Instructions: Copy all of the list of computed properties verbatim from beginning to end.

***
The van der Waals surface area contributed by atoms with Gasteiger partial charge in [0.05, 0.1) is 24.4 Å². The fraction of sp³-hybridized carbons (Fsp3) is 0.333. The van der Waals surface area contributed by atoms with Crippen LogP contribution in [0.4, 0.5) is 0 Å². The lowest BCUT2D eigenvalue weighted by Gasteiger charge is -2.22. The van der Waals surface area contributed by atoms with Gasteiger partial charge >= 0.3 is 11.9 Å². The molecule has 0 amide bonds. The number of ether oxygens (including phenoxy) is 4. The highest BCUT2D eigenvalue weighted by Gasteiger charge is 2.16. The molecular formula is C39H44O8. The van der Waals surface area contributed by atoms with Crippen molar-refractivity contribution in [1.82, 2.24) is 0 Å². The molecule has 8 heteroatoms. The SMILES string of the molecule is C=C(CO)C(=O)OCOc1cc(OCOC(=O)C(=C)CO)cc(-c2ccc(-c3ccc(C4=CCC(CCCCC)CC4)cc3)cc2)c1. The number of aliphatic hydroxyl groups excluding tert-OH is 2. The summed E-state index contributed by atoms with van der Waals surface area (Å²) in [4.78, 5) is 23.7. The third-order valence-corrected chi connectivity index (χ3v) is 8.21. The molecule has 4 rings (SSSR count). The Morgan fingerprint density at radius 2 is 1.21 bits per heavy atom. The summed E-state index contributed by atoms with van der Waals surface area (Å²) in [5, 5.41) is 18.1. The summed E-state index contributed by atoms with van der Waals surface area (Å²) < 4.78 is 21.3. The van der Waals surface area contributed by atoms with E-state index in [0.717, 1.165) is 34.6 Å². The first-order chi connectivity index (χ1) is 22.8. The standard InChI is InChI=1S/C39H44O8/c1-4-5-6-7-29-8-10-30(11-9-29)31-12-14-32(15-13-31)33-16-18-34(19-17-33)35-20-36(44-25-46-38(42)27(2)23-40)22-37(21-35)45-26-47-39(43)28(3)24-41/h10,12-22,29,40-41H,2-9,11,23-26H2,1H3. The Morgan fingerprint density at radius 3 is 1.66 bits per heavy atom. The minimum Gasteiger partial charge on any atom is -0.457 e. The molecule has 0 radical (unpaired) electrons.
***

The van der Waals surface area contributed by atoms with Gasteiger partial charge in [0.05, 0.1) is 24.4 Å². The fraction of sp³-hybridized carbons (Fsp3) is 0.333. The van der Waals surface area contributed by atoms with Crippen LogP contribution in [0.4, 0.5) is 0 Å². The lowest BCUT2D eigenvalue weighted by Gasteiger charge is -2.22. The van der Waals surface area contributed by atoms with Gasteiger partial charge >= 0.3 is 11.9 Å². The molecule has 0 amide bonds. The number of ether oxygens (including phenoxy) is 4. The highest BCUT2D eigenvalue weighted by Gasteiger charge is 2.16. The molecular formula is C39H44O8. The van der Waals surface area contributed by atoms with Crippen molar-refractivity contribution in [1.82, 2.24) is 0 Å². The molecule has 8 heteroatoms. The SMILES string of the molecule is C=C(CO)C(=O)OCOc1cc(OCOC(=O)C(=C)CO)cc(-c2ccc(-c3ccc(C4=CCC(CCCCC)CC4)cc3)cc2)c1. The number of aliphatic hydroxyl groups excluding tert-OH is 2. The summed E-state index contributed by atoms with van der Waals surface area (Å²) in [4.78, 5) is 23.7. The third-order valence-corrected chi connectivity index (χ3v) is 8.21. The molecule has 4 rings (SSSR count). The Morgan fingerprint density at radius 2 is 1.21 bits per heavy atom. The summed E-state index contributed by atoms with van der Waals surface area (Å²) in [5, 5.41) is 18.1. The summed E-state index contributed by atoms with van der Waals surface area (Å²) < 4.78 is 21.3. The van der Waals surface area contributed by atoms with E-state index in [0.717, 1.165) is 34.6 Å². The first-order chi connectivity index (χ1) is 22.8. The standard InChI is InChI=1S/C39H44O8/c1-4-5-6-7-29-8-10-30(11-9-29)31-12-14-32(15-13-31)33-16-18-34(19-17-33)35-20-36(44-25-46-38(42)27(2)23-40)22-37(21-35)45-26-47-39(43)28(3)24-41/h10,12-22,29,40-41H,2-9,11,23-26H2,1H3. The Morgan fingerprint density at radius 3 is 1.66 bits per heavy atom. The minimum Gasteiger partial charge on any atom is -0.457 e. The molecule has 0 radical (unpaired) electrons.